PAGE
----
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Spurned Air France-KLM CEO candidate takes aim at suitor Accor
[PARIS] Air France-KLM spiralLed further into disarray as the former frontrunner to become chief executive officer accused hotel operator Accor SA of barring his path in order to gain creeping control of the airline.
Philippe Capron, finance head at Veolia Environnement SA, officially pulled his candidacy for the position on Monday in a letter seen by Bloomberg News to the carrier's chairman, Anne-Marie Couderc.
While the three-page document doesn't name Accor, it leaves no doubt as to the identity of "private interests" determined to gain control of the airline and access to its database of customers. The French operator of brands like the Raffles, Sofitel and Mercure hotels, said in May it's considering acquiring a minority stake in the airline. Chief Executive Officer Sebastien Bazin later said he wants to deepen relations through digital initiatives, a loyalty program and online marketing.
An Air France-KLM spokeswoman declined to comment, while a spokeswoman for Veolia didn't immediately respond. Accor declined to comment.
The contents of the letter were first reported by the Financial Times and later published on the website of La Tribune newpaper.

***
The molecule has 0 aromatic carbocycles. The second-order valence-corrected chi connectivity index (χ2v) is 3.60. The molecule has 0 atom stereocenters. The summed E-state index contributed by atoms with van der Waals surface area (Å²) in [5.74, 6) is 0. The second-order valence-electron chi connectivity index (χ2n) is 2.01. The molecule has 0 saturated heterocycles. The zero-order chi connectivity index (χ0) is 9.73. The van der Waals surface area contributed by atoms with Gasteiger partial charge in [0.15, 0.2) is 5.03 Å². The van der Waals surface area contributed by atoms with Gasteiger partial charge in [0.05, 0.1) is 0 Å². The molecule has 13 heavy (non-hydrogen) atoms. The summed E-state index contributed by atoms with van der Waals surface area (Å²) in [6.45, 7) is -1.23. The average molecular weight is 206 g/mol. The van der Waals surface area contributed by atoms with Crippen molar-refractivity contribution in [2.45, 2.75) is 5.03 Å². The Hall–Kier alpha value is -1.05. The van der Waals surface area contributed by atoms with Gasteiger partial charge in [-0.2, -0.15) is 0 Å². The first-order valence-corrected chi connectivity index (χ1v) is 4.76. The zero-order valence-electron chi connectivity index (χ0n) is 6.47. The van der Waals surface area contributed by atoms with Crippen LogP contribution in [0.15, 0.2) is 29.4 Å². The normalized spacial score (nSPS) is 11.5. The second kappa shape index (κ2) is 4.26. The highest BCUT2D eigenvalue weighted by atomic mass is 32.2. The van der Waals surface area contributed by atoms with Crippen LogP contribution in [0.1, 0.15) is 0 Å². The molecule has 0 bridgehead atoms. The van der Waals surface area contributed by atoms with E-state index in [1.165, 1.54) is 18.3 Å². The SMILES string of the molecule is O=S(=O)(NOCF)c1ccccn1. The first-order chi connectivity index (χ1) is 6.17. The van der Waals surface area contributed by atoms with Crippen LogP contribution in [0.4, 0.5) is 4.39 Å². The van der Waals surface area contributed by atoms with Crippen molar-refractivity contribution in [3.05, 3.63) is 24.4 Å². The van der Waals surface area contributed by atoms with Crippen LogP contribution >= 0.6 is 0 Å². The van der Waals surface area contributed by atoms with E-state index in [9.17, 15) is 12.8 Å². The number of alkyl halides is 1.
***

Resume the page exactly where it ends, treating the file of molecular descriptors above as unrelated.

Capron was put forth by the nominations committee of Air France-KLM's board last month as the leading candidate for the job left open by the resignation of Jean-Marc Janaillac, who was unable to end a series of crippling strikes. The water-utility executive was axed from the running within days, with Transport Minister Elisabeth Borne calling for someone with transport expertise.
In the letter, Capron said outside forces intervened to block his hire, showing "governance was derailed" at the airline. The executive also described a company under sway of competing interests, including those of the French government, which holds a 14 per cent stake.
Capron said Accor wants to team up with other investors to gain control of the airline in a bid to get around European Union rules on airline ownership. Accor's biggest shareholders are based in China, Qatar and Dubai.
In the letter, Capron said the recruitment process at Air France-KLM left him with a sense of frustration and waste as well as fear for the future of the airline due to its ongoing "moral' crisis.